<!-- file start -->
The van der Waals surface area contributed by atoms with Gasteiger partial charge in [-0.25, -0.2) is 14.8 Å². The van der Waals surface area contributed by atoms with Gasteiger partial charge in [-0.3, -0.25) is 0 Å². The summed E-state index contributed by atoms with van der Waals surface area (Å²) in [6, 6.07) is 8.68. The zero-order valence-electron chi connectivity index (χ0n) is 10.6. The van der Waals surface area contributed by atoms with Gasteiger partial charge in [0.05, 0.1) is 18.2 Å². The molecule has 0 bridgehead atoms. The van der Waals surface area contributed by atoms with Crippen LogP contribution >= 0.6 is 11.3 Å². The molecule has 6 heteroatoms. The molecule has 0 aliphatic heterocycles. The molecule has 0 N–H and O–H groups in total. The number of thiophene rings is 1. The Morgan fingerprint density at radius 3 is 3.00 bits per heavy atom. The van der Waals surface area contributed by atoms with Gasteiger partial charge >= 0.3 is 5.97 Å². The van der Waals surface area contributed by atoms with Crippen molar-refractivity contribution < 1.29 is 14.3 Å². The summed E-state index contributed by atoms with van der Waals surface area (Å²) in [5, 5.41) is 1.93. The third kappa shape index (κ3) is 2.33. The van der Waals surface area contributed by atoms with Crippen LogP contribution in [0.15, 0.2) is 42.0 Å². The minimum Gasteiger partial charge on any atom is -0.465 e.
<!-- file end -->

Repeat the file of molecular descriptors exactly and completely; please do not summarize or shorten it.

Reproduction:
The van der Waals surface area contributed by atoms with Gasteiger partial charge in [-0.25, -0.2) is 14.8 Å². The van der Waals surface area contributed by atoms with Gasteiger partial charge in [-0.3, -0.25) is 0 Å². The summed E-state index contributed by atoms with van der Waals surface area (Å²) in [6, 6.07) is 8.68. The zero-order valence-electron chi connectivity index (χ0n) is 10.6. The van der Waals surface area contributed by atoms with Gasteiger partial charge in [0.05, 0.1) is 18.2 Å². The molecule has 0 bridgehead atoms. The van der Waals surface area contributed by atoms with Crippen LogP contribution >= 0.6 is 11.3 Å². The molecule has 6 heteroatoms. The molecule has 0 aliphatic heterocycles. The molecule has 0 N–H and O–H groups in total. The number of thiophene rings is 1. The Morgan fingerprint density at radius 3 is 3.00 bits per heavy atom. The van der Waals surface area contributed by atoms with Gasteiger partial charge >= 0.3 is 5.97 Å². The van der Waals surface area contributed by atoms with Crippen molar-refractivity contribution < 1.29 is 14.3 Å². The summed E-state index contributed by atoms with van der Waals surface area (Å²) in [5, 5.41) is 1.93. The third kappa shape index (κ3) is 2.33. The van der Waals surface area contributed by atoms with Crippen LogP contribution in [0.15, 0.2) is 42.0 Å². The minimum Gasteiger partial charge on any atom is -0.465 e.